FIFA tells I-League clubs to work closely with AIFF to sort out differences
World body FIFA has told Indian football to sort out its differences after a move to hand the I-League’s top-tier status to the franchise-based Indian Super League drew a threat of legal action. Swiss-based FIFA said clubs needed to work with the All India Football Federation after the national body moved to strip the I-League winners of their place in the AFC Champions League qualifiers and give it to the ISL.
Despite an appeal from aggrieved I-League club owners, FIFA refused to intervene and said they needed to find a solution with the AIFF. “It was clear that there are numerous aspects of the recommendations that still require further consideration prior to them being implemented,” FIFA wrote in a letter to the I-League clubs.
“... We therefore strongly believe that the AIFF is best placed to do this.”
The collision between the rival competitions has been coming since the ISL, backed by India’s richest man Mukesh Ambani, made its debut in 2014. The ISL, modelled on cricket’s hugely successful Indian Super League, quickly overtook the I-League’s viewing figures as it attracted veteran stars like Alessandro Del Piero and Nicolas Anelka.
Six I-League clubs have challenged the plan to give the ISL winners India’s slot in the Champions League qualifiers, an honour reserved for a country’s top league. Ranjit Bajaj, owner of I-League champions Minerva Punjab, earlier promised to launch legal action if FIFA does not step in.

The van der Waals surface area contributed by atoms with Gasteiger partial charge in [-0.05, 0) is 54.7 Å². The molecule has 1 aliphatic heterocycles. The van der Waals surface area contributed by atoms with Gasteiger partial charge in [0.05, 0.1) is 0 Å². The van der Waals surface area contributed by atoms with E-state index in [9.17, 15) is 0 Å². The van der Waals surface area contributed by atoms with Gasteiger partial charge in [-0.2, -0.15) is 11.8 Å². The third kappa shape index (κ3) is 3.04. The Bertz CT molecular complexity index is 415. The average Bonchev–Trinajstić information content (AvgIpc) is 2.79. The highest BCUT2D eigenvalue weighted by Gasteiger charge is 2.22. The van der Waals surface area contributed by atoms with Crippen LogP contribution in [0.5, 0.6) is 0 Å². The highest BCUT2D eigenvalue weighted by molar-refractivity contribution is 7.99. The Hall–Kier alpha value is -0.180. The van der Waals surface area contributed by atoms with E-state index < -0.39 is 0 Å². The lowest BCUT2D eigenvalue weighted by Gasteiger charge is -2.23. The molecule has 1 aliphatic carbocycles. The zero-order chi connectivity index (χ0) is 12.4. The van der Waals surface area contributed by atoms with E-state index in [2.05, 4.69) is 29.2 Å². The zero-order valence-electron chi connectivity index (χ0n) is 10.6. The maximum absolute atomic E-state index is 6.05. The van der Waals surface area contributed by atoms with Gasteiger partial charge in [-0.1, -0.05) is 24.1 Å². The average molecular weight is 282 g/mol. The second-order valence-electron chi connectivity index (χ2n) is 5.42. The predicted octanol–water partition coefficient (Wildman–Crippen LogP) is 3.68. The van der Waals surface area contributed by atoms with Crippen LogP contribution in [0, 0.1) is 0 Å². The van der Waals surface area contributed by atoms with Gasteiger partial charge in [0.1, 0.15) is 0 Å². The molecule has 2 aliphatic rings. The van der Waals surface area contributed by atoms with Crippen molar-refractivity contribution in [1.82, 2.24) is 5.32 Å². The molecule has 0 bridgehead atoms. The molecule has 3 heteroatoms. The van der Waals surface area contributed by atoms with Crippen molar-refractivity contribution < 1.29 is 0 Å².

“I am surprised to find FIFA turning a blind eye to the clear and obvious violation of FIFA statutes and principles by the AIFF which would not be acceptable anywhere in the world,” he wrote in a letter to FIFA. “We strongly believe that the AIFF is totally incompetent in handling the crisis which is being faced by the Indian football.”
But AIFF general secretary Kushal Das said the national body was not shutting the door on the I-League.
“We have always maintained the body which is in the best position to direct Indian football is the AIFF,” Das told AFP.
“There can be suggestions from various stakeholders, but ultimately it is the AIFF who has to implement it taking into account all practical issues, and FIFA simply said that is indeed the case.
“Give us two to three years to define a proper roadmap. We are not here to destroy Indian football unlike some of the nonsensical clubs are claiming.”